Started with a simple evaluation of my go-to terminal snell knot I use when tying a single hook compared to the advised snell, which I've steered clear of because of fears it'll come undone if ever unloaded. Even though my usual snell has never failed me, the true snell advised showed a minimum 50% increase in break strength. I say minimum because it actually didn't break but the hook straightened out instead.
I'm a bit shocked and will do some more testing. Early days yet but stoked to be learning.
Thanks again.

*edit* regarding the knotless keeper hooks, I've just done a quick google and couldn't find them. Can you please advise more info or a link please? Sounds very interesting. Might also help to reposition that keeper based on the size of the livie.

The world's a better place after a paddle.
TJFT 1 year ago

No problem mate,

The tightening of the tag end as well as the main end helps to minimise the coils coming loose.

When tightening the snell, drop some water or a dollop of saliva on the hook eye to eliminate the heat/friction against the eye. You won't have to worry about it again once the rig is underwater but it certainly should be cinched down fairly tightly before the line sees water.

Experimention is the way forward. Sometimes there can be deviations and it shouldn't be taken for granted that the results taken from one particular line/rig or type of line will be the same with other types or situations - fluorocarbon snells will likely behave differently to nylon especially in thinner diameters. Some FCs are better than others for instance, so testing is always a crucial part of the preparation.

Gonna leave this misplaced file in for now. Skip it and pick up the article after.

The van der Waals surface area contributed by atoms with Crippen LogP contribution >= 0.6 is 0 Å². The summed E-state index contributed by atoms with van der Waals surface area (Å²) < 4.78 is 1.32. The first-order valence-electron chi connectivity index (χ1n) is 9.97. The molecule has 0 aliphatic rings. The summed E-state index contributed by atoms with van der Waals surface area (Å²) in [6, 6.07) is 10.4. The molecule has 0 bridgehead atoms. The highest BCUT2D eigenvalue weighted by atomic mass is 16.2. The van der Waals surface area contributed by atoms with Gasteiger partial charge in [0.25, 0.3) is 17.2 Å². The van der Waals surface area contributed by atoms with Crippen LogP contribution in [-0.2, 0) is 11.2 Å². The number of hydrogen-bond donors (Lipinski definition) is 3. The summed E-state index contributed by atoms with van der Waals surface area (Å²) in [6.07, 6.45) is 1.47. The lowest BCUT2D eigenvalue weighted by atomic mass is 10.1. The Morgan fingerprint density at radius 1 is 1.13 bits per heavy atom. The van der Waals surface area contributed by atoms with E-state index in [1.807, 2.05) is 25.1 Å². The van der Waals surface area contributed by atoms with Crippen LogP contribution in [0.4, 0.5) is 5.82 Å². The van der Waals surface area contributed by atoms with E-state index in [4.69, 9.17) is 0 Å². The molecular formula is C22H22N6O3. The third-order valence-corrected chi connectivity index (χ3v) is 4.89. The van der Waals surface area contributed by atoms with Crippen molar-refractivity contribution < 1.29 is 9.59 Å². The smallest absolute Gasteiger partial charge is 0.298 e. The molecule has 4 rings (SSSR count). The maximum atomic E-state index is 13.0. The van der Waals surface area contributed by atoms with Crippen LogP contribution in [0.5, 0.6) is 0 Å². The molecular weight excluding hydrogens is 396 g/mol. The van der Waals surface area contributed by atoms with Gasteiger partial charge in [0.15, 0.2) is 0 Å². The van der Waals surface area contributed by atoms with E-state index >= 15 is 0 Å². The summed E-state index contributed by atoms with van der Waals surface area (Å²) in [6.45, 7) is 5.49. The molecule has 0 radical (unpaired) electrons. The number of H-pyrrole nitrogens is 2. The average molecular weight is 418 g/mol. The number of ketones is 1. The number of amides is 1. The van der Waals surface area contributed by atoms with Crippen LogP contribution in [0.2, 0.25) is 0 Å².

All in the quest to find the best possible combination of methods with the equipment being used and the goal that is desired.

Best wishes 👍

TJFT 1 year ago

This is an example of a sliding snell for the top hook. It is not tied down, only the sliding mechanism is tied to the shank, which enables the hook to slide, to adjust, to fit the size of the bait.

Personally I prefer a fixed snell.

itsaboat 1 year ago

I can't find a pic of the hook I am thinking of. But this is similar to what I remember. But it is a long time and maybe what I remember was just an offset worm hook.

The idea is that the eye is offset so when the hook is lined up with the bottom hook it slightly grips the line.

There is no real reason why the top hook needs to be tied at all. It might be useful if the bait is very soft or worm like and you want to keep it stretched out. Otherwise, there is no real reason.